Reed v. McCord
160 N.Y. 330, 54 N.E. 737 (1899)

  • Reed was killed in an industrial accident, his estate sued McCord for wrongful death.
    • McCord was in charge of the work site.
  • At an inquest by the coroner, McCord admitted the details of the accident.
    • Basically, McCord admitted that the accident occurred because a safety device was not properly positioned.
  • At trial, Reed had the stenographer from the coroner’s inquest testify to the things McCord admitted to.
    • McCord objected to the introduction of this evidence on the grounds that it was hearsay.
      • McCord wasn’t personally present for the accident.  His testimony to the coroner was simply what he had heard from other people.
      • McCord argued that since he’d only heard what happened from someone else, it was clearly hearsay.
  • The Trial Judge allowed the evidence to be admitted.
  • McCord was found negligent in the death of Reed.  McCord appealed.
  • The Appellate Court affirmed.
    • The Appellate Court agreed that if McCord had stated that, “he had heard the safety device was not properly positioned,” then that would be hearsay.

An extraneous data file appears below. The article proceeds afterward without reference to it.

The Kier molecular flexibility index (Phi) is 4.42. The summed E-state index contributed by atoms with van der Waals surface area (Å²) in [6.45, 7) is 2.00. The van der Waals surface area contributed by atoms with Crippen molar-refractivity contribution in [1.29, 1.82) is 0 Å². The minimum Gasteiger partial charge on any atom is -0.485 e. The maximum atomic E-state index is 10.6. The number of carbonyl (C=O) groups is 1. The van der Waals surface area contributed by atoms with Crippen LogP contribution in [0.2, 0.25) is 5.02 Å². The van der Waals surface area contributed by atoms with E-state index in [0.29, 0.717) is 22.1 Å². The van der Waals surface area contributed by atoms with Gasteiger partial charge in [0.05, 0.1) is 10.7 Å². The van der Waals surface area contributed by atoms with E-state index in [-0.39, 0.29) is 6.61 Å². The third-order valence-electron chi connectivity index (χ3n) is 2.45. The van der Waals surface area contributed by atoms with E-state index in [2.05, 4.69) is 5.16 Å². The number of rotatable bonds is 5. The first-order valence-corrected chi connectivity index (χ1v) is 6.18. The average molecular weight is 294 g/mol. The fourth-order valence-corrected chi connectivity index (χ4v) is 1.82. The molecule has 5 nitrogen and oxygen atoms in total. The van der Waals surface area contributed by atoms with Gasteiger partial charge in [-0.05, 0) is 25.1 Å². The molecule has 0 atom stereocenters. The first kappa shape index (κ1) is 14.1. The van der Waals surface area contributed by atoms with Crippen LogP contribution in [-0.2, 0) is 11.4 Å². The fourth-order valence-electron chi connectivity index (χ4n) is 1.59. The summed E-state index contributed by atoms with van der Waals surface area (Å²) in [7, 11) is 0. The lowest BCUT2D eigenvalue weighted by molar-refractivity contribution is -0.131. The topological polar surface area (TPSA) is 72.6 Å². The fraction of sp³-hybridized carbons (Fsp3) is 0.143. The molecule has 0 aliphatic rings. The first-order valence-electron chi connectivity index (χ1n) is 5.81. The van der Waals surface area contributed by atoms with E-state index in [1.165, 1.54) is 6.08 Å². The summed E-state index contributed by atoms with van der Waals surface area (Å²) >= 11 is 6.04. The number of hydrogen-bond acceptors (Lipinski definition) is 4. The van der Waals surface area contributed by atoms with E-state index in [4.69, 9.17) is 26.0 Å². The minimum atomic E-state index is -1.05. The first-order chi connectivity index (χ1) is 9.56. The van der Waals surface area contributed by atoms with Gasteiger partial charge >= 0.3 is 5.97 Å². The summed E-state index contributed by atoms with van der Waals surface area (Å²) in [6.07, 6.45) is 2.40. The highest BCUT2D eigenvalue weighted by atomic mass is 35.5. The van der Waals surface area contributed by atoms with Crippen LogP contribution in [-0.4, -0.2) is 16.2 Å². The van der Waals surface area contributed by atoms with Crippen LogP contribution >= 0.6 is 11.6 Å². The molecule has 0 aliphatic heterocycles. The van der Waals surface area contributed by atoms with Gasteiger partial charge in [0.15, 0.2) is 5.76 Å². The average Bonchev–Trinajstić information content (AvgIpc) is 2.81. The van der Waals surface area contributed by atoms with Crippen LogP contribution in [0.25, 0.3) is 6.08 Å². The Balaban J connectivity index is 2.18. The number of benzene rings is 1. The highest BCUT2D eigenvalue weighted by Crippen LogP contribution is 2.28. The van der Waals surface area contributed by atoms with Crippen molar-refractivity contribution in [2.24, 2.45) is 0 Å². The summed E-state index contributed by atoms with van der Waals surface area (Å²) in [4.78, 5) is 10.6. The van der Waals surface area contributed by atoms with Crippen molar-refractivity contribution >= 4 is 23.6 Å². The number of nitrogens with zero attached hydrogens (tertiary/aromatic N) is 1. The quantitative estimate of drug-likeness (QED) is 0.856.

• However, McCord stated a fact, not that he’d heard something that other people believe to be a fact.  That’s an admission.
    • The Appellate Court found that in a civil action the admissions by a party of any fact material to the issue are always competent evidence against him.
      • The idea is that no party would be dumb enough to admit anything against themselves that they don’t believe to be true.
    • The Appellate Court found that McCord could argue that his statements to the coroner shouldn’t be given any weight by the jury, but they were still admissible.
  • The basic rule is that admissions are admissible, even if they are statements of opinion and even if the declarant lacks personal knowledge.
  • Btw, this case predated the FRE and was decided under the common law.
    • Under FRE 801(d)(2), admissions made by a party-opponent are not considered hearsay.